Proposed new amendments could see two federal law enforcement agencies gain extra powers to tackle crime on the dark web, but privacy advocates are concerned the new powers are invasive.
The bill, introduced to Parliament by Home Affairs Minister Peter Dutton, aims to provide the Australian Federal Police and the Australian Criminal Intelligence Commission with new powers to combat serious online crime, amending previous surveillance legislation.
Three new powers would be granted to the two agencies, if the bill is passed, giving them the ability to obtain warrants to disrupt data, monitor network activity and to covertly take control of online accounts.
"Cyber-enabled serious and organised crime, often enabled by the dark web and other anonymising technologies, such as bespoke encrypted devices for criminal use, present a direct challenge to community safety and the rule of law," the bill's explanatory document read.
"Without the critical first step of being able to identify potential offenders, investigations into serious and organised criminality can fall at the first hurdle."
But Lucie Krahulcova, a director at privacy rights advocate group Digital Rights Watch, said Australians should be concerned about the bill as it could lead to further rights being impinged.
"The ability to takeover personal online accounts is incredibly invasive - online services are interconnected and there's really no limit to what can be learned about an individual," Ms Krahulcova said.
"Measures like this can be existential to the freedoms and liberties in a democratic society and must be subject to public and Parliamentary scrutiny."
While the bill does specify warrants are required in order for the agencies to undertake these powers, it also outlines the agencies could use them under an emergency authorisation too.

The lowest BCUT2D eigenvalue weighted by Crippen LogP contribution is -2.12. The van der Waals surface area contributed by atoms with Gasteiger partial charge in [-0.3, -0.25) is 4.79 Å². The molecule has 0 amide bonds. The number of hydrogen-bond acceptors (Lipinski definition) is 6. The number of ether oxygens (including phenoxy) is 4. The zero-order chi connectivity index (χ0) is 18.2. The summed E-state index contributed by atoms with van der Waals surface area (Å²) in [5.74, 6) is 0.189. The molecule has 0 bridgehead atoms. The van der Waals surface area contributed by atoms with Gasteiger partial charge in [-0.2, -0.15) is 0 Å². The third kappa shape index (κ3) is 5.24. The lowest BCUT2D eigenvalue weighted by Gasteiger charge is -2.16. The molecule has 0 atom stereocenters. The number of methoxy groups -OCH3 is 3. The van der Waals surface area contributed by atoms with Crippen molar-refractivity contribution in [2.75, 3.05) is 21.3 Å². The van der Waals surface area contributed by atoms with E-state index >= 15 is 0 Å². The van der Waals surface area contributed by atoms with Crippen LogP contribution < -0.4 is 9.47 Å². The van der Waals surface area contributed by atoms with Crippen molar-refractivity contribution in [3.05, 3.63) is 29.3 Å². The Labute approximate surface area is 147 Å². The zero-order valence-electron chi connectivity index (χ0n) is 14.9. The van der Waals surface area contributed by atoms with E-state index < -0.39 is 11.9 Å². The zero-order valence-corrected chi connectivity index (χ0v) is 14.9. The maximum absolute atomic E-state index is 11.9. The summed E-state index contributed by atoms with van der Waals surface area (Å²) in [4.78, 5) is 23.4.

These emergency authorisations would apply when there is imminent risk of serious violence or substantial property damage and where evidence is at risk of being lost.
Ms Krahulcova said warrants were an important legal standard and including emergency authorisations in the bill lowers that standard.
"There's no doubt that the same types of criminal activity that always existed offline, now continue to exist online," Ms Krahulcova said.
"The agencies are frustrated and they want to be able to conduct investigations online, but that comes with a different set of rules, and it must come with a different set of safeguards to protect people's right to privacy - a right that exists under international law, but in Australia remains seen as an inconvenience."
Ms Krahulcova agreed there might be circumstances where these sorts of powers are needed for law enforcement agencies but said it shouldn't be without first having a rights-based framework.
A warrant was a non-negotiable, according to Ms Krahulcova. Instead, she believed the bill should be referred to a parliamentary committee to further discuss its merit.
"There should be no exception to when warrants are required, for any of these measures," Ms Krahulcova said.
"Network activity warrants and account takeover warrants require a lot of work, including tighter time limits, data deletion requirements and an explicit necessity and proportionality test for each warrant.
"I think there are also ethical concerns that merit an elaborate discussion by the [Parliamentary Joint Committee on Intelligence and Security]."